Quote Message: The two leaders discussed ways to improve cooperation in the fight against terrorism through provision of necessary equipment.
    Quote Message: President Trump encouraged President Buhari to keep up the good work he is doing, and also commended him for the efforts made in rescuing 24 of the Chibok Girls and the strides being taken by the Nigerian military.
    Quote Message: President Trump assured the Nigerian President of US readiness to cut a new deal in helping Nigeria in terms of military weapons to combat terrorism.
    Quote Message: President Trump also invited President Buhari to Washington at a mutually convenient date."
    Image caption: Mr Buhari has been invited to visit the US
  12. Why has the UAE chosen Somaliland?

    Tomi Oladipo

    BBC Monitoring's Africa security correspondent

    Berbera port
    Image caption: Development at Berbera port could also open up economic opportunities

    The Horn of Africa is strategic for Gulf nations because of ongoing military operations in Yemen and in the long term to protect their shipping interests in the Red Sea and Gulf of Aden.

    Djibouti has been the regional hub for foreign military bases, but now faces competition from its next-door neighbour.

    In Somaliland, the UAE has an alternative and less controversial location for a military base than Eritrea, which is under UN sanctions.

    The Emiratis will also provide much-needed training and equipment for Somaliland forces. 

    The threat posed by militant Islamist group al-Shabab in Somalia has been largely kept at bay in the breakaway region - having a stronger local force backed by an international partner will shore up this stability.

    Its port in Berbera is not solely for military use. Expansion could provide Somaliland with more robust economic opportunities, particularly targeting its landlocked neighbour Ethiopia.

    But as Somaliland is not internationally recognised, the authorities will need to be wary of any legal complications that could arise, given the UN-backed government of Somalia was not party to the base or expansion of Berbera.

    Read the news story here

  13. Red roses for Nairobians

    Flower seller arranges bouquet of red roses for Valentines day

    Flower shops in Nairobi are getting ready for Valentine's Day tomorrow. 

    The owner of this shop says says he has been taking orders all day today and expects even better sales tomorrow

    Buckets of red roses

    You might also like: Pakistan capital bans Valentine's Day

  14. Guterres 'regrets' US block on Libya envoy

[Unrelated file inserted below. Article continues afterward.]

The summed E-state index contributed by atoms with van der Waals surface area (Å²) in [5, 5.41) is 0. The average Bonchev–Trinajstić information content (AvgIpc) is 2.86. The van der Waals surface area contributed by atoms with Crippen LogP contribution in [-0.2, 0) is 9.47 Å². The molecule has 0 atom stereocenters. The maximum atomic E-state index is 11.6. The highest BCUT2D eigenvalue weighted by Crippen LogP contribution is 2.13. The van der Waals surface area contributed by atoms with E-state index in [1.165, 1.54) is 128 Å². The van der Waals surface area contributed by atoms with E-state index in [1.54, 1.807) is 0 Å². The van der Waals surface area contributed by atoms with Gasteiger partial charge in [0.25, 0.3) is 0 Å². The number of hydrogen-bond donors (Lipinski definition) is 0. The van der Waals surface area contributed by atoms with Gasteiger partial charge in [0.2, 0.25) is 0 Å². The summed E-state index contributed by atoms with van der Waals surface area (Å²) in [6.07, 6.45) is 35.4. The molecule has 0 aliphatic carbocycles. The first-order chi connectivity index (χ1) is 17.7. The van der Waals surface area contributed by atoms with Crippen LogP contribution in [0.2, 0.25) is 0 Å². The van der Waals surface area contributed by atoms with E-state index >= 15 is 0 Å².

Image caption: Mr Guterres said the block on Mr Fayyad was a "loss for the Libyan people"

    UN Secretary General Antonio Guterres has said he "deeply regrets" the US decision to block a former Palestinian prime minister from leading the UN's political mission in Libya. 

    Mr Guterres said Salam Fayyad was "the right person for the right job at the right moment".

    The US blocked Mr Fayyad's appointment on Friday, saying it was acting to support its ally Israel. 

    Image caption: Mr Fayyad is a former Palestinian prime minister

    The US ambassador to the UN Nikki Haley said the UN was "unfairly biased in favour of the Palestinian Authority to the detriment of our allies in Israel".

    Speaking at the annual World Government Summit in Dubai, Mr Guterres said:

    Quote Message: It is a loss for the Libyan peace process and for the Libyan people that I am not able to appoint him.
    Quote Message: I do not think there is any valid reason to avoid someone who is very competent to do a job that is extremely important."

    Libya has been gripped by war and unrest since the 2011 overthrow of former leader Muammar Gaddafi.

    Read more: Why is Libya so lawless?

  15. Trump's call to Buhari

    New US President Donald Trump is due to speak to Nigerian President Muhammadu Buhari soon, Nigeria's foreign minister tweets:

    View more on twitter
  16. Tanzania tourist guide charged over 'twisted translation'

    Guide and tourist in a screengrab from the video
    Image caption: The guide and the tourist said they were doing a joke for Facebook friends

    A Tanzanian tourist guide has been charged in court with breaching cybercrime legislation after he wrongly translated a tourist's comments in a video he put on Facebook.

    Saimon Sirikwa was not asked to plead and was remanded in police custody.

    A second video selfie of him and tourist has emerged in which they say they were joking in the original one.

    He was arrested last week for casting the tourism ministry in a "bad light", police said.

    Read the full story here

  17. Africa shots feature as World Press Photo award winners named

    Mevlut Mert Altintas shouts after shooting Andrei Karlov the Russian ambassador to Turkey, at an art gallery in Ankara, Turkey December 19, 2016. Burhan Ozbilici